Thursday, July 20, 2017

Remembrance of Moon Day and Slipshod Island

For many, today is Moon Day, the day in 1969 that Neil Armstrong and "Buzz" Aldrin took one giant step for mankind by being the first humans to walk on the moon. But for my good friend, and children's book author, Francis S. Poesy, it is the day that no one remembers. Because while the entire world was focused on the amazing achievement of the moon landing, no one remembers how his home off the northwest coast of Ireland, Slipshod Island, slid back into the ocean after a microseismic event shook it to pieces.


The approximate original location of the now lost Slipshod Island.

Luckily, most occupants of the island were on the mainland to watch the moon landing at a local pub or through the windows of Gilmartin's TV repair shop. But those left on the island were lost to the sea in the geologic convulsions. And this would have been a great tragedy worthy of news headlines except for the fact that all those who stayed behind were selkies and simply transformed back into seals and swam off into the encroaching waters to be with their brethren. But that does not soften the loss of what had been Francis' family's home for centuries.

Francis' mother, Frances Slipshod-Poesy, was the last descendant of the original tribe of Celtic people who settled the island in the 9th century. The Slipshods came from the mainland seeking respite from marauding Vikings. They came with a contingent of monks who built an abbey surrounded by a rough fortress next to the small settlement. The island of Slipshod was virtually a wasteland. However, through hard work, suffering, and reciprocal cooperative relationships with selkies and mudstone sprites, the Slipshod people tugged a living out of the desolate land and the savage waters, while the monks spent their days as scribes, copying ancient texts and histories which they sold on the mainland for profit.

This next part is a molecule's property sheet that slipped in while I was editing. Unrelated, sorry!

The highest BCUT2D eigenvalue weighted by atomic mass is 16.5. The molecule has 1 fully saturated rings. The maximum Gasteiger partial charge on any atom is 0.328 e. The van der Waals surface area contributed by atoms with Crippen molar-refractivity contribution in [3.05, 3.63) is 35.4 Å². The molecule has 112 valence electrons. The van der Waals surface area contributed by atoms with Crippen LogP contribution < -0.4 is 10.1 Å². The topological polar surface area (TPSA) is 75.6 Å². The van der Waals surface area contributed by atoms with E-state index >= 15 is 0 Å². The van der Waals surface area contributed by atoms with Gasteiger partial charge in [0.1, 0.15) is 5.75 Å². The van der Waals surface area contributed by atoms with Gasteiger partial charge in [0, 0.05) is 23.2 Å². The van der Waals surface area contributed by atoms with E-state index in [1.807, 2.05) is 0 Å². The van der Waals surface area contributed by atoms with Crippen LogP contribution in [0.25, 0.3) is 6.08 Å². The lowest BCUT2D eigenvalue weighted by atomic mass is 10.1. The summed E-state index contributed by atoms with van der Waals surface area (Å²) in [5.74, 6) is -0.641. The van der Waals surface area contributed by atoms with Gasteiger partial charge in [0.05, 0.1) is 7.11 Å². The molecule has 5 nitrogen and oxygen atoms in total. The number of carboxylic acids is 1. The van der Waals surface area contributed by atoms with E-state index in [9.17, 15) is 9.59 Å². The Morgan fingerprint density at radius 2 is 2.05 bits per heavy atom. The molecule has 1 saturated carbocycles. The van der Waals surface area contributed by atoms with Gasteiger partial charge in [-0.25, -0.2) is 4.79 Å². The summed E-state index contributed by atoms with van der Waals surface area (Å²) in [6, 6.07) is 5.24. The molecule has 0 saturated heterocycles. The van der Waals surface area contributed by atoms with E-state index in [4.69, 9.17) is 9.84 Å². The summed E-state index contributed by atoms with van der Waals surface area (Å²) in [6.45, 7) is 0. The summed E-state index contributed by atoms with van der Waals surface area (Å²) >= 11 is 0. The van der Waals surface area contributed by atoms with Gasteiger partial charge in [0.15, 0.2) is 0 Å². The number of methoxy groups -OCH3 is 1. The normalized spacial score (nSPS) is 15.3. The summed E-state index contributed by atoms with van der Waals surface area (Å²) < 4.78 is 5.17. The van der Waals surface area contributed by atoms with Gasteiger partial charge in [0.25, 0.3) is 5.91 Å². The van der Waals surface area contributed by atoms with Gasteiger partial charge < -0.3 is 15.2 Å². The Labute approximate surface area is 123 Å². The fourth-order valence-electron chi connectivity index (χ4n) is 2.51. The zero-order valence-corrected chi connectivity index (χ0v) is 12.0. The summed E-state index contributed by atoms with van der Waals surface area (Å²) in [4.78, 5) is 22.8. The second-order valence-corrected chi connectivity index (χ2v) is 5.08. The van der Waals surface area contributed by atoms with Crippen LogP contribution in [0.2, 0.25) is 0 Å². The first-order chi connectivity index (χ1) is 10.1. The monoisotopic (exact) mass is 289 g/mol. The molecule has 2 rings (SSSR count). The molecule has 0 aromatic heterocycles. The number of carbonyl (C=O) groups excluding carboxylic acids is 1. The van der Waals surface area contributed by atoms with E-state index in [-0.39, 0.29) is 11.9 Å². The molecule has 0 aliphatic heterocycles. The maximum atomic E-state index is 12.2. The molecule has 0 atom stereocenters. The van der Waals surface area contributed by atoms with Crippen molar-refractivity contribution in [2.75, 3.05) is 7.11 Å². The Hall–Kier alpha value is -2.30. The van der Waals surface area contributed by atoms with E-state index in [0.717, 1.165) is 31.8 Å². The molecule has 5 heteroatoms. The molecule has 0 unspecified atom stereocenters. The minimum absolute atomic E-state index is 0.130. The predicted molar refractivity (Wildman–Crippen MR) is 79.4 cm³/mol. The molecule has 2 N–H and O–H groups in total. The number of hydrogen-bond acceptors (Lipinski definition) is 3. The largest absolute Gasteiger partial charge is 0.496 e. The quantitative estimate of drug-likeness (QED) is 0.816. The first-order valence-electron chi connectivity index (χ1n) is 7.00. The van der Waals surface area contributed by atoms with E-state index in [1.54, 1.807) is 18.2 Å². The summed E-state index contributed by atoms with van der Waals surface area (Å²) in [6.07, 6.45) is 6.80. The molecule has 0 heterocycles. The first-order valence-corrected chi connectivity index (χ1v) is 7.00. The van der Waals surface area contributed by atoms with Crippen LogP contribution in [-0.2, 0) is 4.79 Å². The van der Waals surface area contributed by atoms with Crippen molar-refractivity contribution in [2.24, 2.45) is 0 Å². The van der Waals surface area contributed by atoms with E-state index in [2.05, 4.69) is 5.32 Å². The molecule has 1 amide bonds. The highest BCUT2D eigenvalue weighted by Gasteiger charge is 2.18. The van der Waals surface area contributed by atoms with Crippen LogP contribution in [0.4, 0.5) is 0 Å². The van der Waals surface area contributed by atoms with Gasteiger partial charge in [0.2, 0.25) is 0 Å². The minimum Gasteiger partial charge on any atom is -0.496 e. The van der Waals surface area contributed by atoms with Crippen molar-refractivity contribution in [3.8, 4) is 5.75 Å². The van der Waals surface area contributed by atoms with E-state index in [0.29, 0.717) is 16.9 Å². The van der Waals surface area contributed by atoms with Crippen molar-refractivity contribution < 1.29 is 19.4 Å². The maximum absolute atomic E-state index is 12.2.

The smartest of the Slipshod children were educated in the abbey where many became monks or nuns. Over the centuries Slipshod Island became known for it scribes, its manuscripts, and its highly educated writers. Francis was educated in the Abbey School until that day in 1969 and he hails from a long line of proud Slipshod writers.

But, to be true, Slipshod was a little and little-known island in the modern space age, where classical learning was no longer valued. By the time the newspapers and reporters found out about Slipshod Island's disappearance, the world had moved on and it was not considered newsworthy. Francis is one of a dwindling few who know, or care, about what happened that day. So, if you raise a glass today to the moon men, please also raise it again in remembrance of the lost island of Slipshod.

Or you could also go to Amazon.com and buy Francis' Kindle book, A Rather Round Alphabet.